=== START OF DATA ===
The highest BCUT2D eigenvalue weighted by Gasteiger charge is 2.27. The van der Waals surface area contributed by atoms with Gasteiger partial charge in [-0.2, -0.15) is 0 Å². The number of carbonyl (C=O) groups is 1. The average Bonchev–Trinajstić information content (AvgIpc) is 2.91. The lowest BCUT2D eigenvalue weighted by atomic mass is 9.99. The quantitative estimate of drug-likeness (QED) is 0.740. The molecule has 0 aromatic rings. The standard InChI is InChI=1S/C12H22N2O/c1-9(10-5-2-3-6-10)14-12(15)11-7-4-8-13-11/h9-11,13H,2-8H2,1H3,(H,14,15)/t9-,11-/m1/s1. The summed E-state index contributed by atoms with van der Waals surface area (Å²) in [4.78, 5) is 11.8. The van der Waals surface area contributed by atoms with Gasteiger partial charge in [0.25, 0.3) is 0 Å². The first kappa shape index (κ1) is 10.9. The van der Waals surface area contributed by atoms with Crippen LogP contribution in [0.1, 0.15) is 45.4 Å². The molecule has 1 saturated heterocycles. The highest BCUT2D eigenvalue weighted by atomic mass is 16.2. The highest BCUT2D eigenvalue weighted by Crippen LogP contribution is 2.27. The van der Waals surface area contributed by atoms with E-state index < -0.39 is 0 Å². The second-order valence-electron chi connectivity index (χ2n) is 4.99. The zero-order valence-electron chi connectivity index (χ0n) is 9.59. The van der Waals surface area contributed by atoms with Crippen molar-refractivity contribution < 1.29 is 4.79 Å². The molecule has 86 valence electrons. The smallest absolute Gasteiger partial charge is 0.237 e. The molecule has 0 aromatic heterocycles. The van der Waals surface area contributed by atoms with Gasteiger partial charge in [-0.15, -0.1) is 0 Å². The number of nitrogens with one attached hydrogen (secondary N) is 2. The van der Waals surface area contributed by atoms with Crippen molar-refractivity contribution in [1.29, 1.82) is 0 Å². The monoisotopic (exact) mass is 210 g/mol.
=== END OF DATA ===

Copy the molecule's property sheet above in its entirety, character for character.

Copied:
The highest BCUT2D eigenvalue weighted by Gasteiger charge is 2.27. The van der Waals surface area contributed by atoms with Gasteiger partial charge in [-0.2, -0.15) is 0 Å². The number of carbonyl (C=O) groups is 1. The average Bonchev–Trinajstić information content (AvgIpc) is 2.91. The lowest BCUT2D eigenvalue weighted by atomic mass is 9.99. The quantitative estimate of drug-likeness (QED) is 0.740. The molecule has 0 aromatic rings. The standard InChI is InChI=1S/C12H22N2O/c1-9(10-5-2-3-6-10)14-12(15)11-7-4-8-13-11/h9-11,13H,2-8H2,1H3,(H,14,15)/t9-,11-/m1/s1. The summed E-state index contributed by atoms with van der Waals surface area (Å²) in [4.78, 5) is 11.8. The van der Waals surface area contributed by atoms with Gasteiger partial charge in [0.25, 0.3) is 0 Å². The first kappa shape index (κ1) is 10.9. The van der Waals surface area contributed by atoms with Crippen LogP contribution in [0.1, 0.15) is 45.4 Å². The molecule has 1 saturated heterocycles. The highest BCUT2D eigenvalue weighted by atomic mass is 16.2. The highest BCUT2D eigenvalue weighted by Crippen LogP contribution is 2.27. The van der Waals surface area contributed by atoms with E-state index < -0.39 is 0 Å². The second-order valence-electron chi connectivity index (χ2n) is 4.99. The zero-order valence-electron chi connectivity index (χ0n) is 9.59. The van der Waals surface area contributed by atoms with Crippen molar-refractivity contribution < 1.29 is 4.79 Å². The molecule has 86 valence electrons. The smallest absolute Gasteiger partial charge is 0.237 e. The molecule has 0 aromatic heterocycles. The van der Waals surface area contributed by atoms with Gasteiger partial charge in [-0.15, -0.1) is 0 Å². The number of nitrogens with one attached hydrogen (secondary N) is 2. The van der Waals surface area contributed by atoms with Crippen molar-refractivity contribution in [1.29, 1.82) is 0 Å². The monoisotopic (exact) mass is 210 g/mol.